Businessman, philanthropic and outspoken columnist, Ardeshir Cowasjee was regarded as an ‘old guardian’ of Karachi city.
Cowasjee belonged to a well-known Parsi family of Karachi – his father Rustom Fakirjee Cowasjee was a businessman in merchant shipping. After graduating from the DJ Science College, Karachi, Cowasjee joined his father’s business.
During the Z. A. Bhutto era, Cowasjee was appointed Managing Director of Pakistan Tourism Development Corporation (PTDC) in 1973. But in 1976, without apparent provocation he was removed without notice and imprisoned for 72 days. It is believed that Bhutto, becoming increasingly agitated with Cowasjee’s vocal criticism about the former’s authoritarian ways became infuriated and hence his removal and imprisonment.
According to NPR news, “He was a newspaper columnist in Pakistan, though that phrase does not quite capture him. He was old enough to recall his country's independence in 1947. He was the offspring of a wealthy family and the owner of a shipping line which the government nationalized in the 1970s.”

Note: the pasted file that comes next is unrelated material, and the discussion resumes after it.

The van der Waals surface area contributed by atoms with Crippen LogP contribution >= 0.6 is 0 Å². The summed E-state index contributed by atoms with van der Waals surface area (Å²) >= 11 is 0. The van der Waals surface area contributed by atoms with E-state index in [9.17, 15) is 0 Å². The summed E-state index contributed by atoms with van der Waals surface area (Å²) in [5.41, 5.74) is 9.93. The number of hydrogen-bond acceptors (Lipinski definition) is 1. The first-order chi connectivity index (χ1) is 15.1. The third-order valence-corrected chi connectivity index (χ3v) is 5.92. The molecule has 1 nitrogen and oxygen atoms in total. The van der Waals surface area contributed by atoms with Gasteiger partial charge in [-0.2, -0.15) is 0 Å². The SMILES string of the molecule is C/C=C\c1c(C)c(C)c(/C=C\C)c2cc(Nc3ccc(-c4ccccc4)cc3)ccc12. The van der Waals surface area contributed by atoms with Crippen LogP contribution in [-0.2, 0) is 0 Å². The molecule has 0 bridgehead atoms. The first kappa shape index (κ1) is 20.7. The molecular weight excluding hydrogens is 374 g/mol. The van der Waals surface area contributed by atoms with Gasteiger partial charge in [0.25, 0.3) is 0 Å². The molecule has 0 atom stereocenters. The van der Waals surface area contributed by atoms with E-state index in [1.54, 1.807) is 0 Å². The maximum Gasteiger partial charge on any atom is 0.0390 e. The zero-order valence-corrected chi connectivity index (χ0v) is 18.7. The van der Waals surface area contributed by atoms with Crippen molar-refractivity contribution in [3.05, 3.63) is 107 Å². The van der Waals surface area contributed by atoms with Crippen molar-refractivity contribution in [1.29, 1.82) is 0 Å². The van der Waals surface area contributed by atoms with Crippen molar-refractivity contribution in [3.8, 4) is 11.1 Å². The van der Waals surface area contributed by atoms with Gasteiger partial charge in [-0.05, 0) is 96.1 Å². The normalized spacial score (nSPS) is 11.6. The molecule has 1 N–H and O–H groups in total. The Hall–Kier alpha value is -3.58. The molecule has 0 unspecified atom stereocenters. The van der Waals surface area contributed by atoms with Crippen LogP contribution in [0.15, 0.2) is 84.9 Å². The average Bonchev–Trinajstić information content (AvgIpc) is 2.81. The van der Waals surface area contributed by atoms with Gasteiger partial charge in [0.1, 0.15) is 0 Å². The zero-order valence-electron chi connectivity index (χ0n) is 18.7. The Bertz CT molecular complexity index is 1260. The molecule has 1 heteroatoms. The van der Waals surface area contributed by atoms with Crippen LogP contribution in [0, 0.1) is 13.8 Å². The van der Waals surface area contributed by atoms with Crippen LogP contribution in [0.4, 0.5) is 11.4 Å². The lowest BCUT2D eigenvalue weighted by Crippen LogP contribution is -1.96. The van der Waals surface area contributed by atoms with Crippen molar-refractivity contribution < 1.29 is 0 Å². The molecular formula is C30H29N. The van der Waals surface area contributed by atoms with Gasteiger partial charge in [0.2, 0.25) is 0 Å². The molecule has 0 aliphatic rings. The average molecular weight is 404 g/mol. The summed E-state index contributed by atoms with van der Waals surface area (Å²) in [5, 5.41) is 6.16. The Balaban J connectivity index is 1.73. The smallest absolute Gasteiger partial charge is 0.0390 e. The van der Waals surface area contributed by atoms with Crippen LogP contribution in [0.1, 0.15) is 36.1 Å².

It added: "He'd been in politics once, until he was thrown in jail. Afterwards he wrote letters to the editor of the English-language newspaper Dawn and wrote them well enough that he was offered a column."
He managed for a quarter-century to skewer Islamists and intolerance and corrupt officials and more. In a country obsessed with its constantly convoluted politics - which personality was up or down - the old man kept his eye on the future. He wrote about parks, and preserving open spaces, and land use, and pollution.
In short, he wrote about all those basic things in the developing world that enrich people's lives when done properly and shorten people's lives when they're not.
In late 2011, he declared he was sick of his country's decline and that he was finally done writing. But even after that he wrote a little more.
He had two children with his late wife Nancy Dinshaw.
Sources: The Oxford Companion to Pakistani History
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